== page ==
/ Tragedy / Stephen Steele

Killed by what they thought would save them

Seventy years ago, on the last Saturday morning in January, the MV Princess Victoria left the port of Stranraer in South-West Scotland. She was heading for Ireland with 179 people on board – but never arrived.

The flawed design of the ship meant that the car deck was flooded as ferocious waves pounded against her, in the worst storm anyone could remember. Distress messages were sent out, but the confusion of the storm meant that for most of the time, the wrong location was broadcast. Finally able to get their bearings, the radio operator stayed at his post, allowing others to escape. He broadcast SOS messages until the very end and was posthumously awarded the George Cross. The captain and ship’s officers all went down with the ship. 135 perished and only 44 survived.

The sinking ship is vividly portrayed in the above painting by Norman Whitla (late father of RPTS Professor David). The painting shows lifeboat number four, containing women and children, about to be dashed against the side of the ship. As a result, only men survived the disaster. Those who lost their lives included the Deputy Prime Minister of Northern Ireland.

Although largely forgotten, the Princess Victoria was the Titanic of its generation and remains one of the biggest peacetime maritime disasters in British waters.

‘God had put her there on purpose’

Many stories have been told about the heroism of those on board. One of the lesser-known is about Nancy Bryson, a missionary who has been called ‘the heroine of the Princess Victoria’. She was back on furlough from Kenya with her husband and three children, and was returning to Northern Ireland after speaking at some meetings in Scotland. According to her daughter: ‘She was one of the bravest women on board who whispered words of comfort to other passengers and led them in singing a hymn. She also tried to help a three year old child into one of the lifeboats but failed to do so, going under (the water) herself in the process’.

As a poem written about her recounts:

‘The last few hours of her life were gladly given o’er
In bringing consolation to hearts now sad and sore;
She spoke of Jesus and His love, and all His power to save,
She told the tale of heaven and home, and life beyond the grave.

As Nancy Bryson told the tale of Jesus’ wondrous love
We know that many passed that day into the home above.
Where there is no more sorrow, no parting, and no sea,
Upon whose shore no storm will beat through all Eternity’.

Tho’ Nancy Bryson has passed on, ‘tis true she speaketh still,
Her fame has gone through all the world, and surely ever will.
God had her there on purpose, upon that ship that day,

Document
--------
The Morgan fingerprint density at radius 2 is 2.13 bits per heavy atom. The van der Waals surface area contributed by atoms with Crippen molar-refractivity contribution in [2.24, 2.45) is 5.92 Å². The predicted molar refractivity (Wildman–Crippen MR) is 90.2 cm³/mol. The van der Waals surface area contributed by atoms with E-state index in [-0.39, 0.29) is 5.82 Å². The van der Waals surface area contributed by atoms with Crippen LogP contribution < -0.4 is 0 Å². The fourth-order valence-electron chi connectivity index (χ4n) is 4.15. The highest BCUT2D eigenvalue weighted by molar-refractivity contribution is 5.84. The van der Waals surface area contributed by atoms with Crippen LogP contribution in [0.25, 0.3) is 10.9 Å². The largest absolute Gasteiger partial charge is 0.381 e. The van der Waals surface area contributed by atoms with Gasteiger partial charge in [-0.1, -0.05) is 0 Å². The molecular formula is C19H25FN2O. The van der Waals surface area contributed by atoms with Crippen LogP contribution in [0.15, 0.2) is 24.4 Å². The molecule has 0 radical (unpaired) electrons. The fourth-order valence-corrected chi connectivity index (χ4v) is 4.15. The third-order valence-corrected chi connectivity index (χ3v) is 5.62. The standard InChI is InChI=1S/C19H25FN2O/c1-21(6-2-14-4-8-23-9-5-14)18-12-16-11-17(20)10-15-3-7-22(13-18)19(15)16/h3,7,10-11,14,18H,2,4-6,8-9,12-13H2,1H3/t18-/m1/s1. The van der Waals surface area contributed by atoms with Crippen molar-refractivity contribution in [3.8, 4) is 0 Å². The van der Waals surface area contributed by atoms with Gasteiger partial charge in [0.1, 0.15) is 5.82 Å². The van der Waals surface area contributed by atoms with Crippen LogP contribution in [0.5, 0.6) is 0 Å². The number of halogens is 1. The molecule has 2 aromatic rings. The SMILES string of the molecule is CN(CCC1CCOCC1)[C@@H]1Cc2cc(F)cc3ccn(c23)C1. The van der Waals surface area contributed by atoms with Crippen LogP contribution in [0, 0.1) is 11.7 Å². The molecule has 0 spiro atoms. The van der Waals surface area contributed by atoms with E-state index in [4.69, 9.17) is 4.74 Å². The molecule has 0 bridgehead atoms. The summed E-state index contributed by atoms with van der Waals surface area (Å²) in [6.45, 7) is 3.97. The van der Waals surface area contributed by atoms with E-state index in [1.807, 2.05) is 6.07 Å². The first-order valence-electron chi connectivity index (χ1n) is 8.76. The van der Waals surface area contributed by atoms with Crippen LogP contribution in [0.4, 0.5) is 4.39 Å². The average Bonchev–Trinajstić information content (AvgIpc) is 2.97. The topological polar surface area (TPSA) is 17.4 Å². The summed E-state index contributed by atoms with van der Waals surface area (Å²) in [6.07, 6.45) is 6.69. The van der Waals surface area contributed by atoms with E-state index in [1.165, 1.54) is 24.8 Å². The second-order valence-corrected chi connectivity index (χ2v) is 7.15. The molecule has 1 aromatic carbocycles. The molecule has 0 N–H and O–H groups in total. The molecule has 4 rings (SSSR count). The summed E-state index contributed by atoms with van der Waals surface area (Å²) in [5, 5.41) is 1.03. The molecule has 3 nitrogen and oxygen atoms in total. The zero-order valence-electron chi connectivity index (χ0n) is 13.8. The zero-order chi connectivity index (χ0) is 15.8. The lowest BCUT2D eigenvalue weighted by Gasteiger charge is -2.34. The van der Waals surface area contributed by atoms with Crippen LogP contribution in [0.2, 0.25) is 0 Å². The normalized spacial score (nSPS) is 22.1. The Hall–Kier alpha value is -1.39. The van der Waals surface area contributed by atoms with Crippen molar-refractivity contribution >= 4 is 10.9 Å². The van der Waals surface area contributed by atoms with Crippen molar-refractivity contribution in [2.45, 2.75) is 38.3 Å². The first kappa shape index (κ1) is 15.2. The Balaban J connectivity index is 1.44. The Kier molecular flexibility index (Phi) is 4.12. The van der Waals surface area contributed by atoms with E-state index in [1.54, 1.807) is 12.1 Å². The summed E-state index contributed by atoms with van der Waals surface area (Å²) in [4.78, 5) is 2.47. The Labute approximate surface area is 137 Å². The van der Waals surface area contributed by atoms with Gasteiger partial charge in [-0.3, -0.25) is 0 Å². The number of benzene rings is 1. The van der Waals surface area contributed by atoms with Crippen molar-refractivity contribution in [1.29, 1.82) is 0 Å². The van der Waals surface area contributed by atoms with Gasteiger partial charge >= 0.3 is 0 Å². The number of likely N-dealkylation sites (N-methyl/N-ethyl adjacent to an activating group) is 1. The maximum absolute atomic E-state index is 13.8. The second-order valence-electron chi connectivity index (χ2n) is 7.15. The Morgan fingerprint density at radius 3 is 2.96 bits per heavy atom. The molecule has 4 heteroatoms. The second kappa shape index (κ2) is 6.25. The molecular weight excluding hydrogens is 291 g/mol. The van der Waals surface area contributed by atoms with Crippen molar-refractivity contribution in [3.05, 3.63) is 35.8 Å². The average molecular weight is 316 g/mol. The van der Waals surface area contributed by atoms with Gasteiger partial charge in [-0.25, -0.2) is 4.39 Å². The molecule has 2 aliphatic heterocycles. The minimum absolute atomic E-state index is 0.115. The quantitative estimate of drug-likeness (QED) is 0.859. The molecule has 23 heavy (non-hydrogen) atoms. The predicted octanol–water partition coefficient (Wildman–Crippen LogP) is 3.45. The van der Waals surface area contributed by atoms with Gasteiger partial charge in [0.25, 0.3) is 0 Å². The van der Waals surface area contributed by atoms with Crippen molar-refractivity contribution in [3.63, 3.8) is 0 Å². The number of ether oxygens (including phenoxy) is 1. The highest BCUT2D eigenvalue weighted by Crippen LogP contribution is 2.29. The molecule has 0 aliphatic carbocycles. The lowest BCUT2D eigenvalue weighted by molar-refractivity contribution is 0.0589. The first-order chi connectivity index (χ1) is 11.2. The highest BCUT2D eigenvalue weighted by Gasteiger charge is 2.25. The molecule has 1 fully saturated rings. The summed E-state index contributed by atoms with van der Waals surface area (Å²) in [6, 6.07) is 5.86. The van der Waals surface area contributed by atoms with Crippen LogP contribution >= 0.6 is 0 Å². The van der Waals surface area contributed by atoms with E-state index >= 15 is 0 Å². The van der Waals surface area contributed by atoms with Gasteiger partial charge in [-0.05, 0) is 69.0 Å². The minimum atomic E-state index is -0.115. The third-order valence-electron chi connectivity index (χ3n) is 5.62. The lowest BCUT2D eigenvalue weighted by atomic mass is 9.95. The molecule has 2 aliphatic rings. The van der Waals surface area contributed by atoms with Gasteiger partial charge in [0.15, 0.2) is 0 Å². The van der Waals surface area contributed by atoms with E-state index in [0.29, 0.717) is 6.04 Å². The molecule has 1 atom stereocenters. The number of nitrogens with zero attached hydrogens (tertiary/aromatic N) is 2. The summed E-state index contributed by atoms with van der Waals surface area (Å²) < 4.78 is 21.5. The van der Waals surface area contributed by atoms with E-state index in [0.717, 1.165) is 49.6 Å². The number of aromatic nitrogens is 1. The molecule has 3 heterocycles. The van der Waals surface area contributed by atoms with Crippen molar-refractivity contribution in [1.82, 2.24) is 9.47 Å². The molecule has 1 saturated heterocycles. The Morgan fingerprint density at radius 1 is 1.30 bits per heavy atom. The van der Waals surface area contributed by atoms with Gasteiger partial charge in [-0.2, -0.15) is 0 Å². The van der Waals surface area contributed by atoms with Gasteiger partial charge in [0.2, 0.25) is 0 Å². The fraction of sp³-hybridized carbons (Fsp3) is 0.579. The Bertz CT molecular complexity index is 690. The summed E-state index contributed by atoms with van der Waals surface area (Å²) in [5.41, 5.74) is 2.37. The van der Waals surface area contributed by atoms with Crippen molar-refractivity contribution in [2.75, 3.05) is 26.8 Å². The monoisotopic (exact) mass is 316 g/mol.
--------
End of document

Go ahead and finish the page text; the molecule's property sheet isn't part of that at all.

To point the soul to Jesus, the true and living way’.

The lady in the fur coat

What a contrast she was to another woman on board that day. That secondly lady was seen walking round in a fur coat clutching bags. Someone told her to forget about them, but she replied: ‘This is all the money I have in the world’. She was later seen dead in the water, still tightly clutching those bags.

It’s a graphic illustration of the fact that ‘we brought nothing into the world, and we cannot take anything out of the world’ (1 Timothy 6:7) and that ‘when he dies he will carry nothing away’ (Psalm 49:17).

Promising life but bringing death

Yet there is another tragic irony to the story of the Princess Victoria. Many people ended up being killed by the very thing they thought would save them – their lifejackets. As with the Titanic: ‘Although used as a lifesaving device, the lifejackets on board were actually one of the main causes of death. Due to the dense material used, jumping overboard from 3 meters or higher, increased the risk of the wearer breaking their neck upon impact with the water’.

One of the Princess Victoria’s survivors, chief cook John McKnight, said that his neck was badly cut by his life jacket when he ended up in the sea. Proper procedure was to hold the cork lifejacket down and away from the neck – not easy to remember in the confusion and panic.

If the story of the woman in the fur coat reminds us that riches can’t save us, then those killed by their lifejackets are a picture of those who think their good works will save them. They jump into the sea of eternity holding on to their good works and trusting in them for salvation. And yet they can’t hold us up – because our good works are never good enough. To rely on them will spell disaster: ‘For all who rely on works of the law are under a curse; for it is written, “Cursed be everyone who does not abide by all things written in the Book of the Law, and do them.”’ (Galatians 3:10).

Many around us – like the woman in the fur coat – cling onto the things of this world as death approaches, unwilling to face the inevitable.

Others try instead to live a life of good deeds, thinking that will save them. But they find out too late that it won’t.

By God’s grace may we realise in this life, as the Apostle Paul did, that ‘the very commandment that promised life proved to be death to me’ (Romans 7:10) – and believe in the gospel of Jesus Christ, by which ‘God has done what the law, weakened by the flesh, could not do’ (Romans 8:3).

Stephen Steele

Stephen Steele

Stephen is minister of Stranraer RP Church in Scotland. He is married to Carla and they have four children. He has an MA from Queen's University Belfast where his focus was on C19th Presbyterianism.

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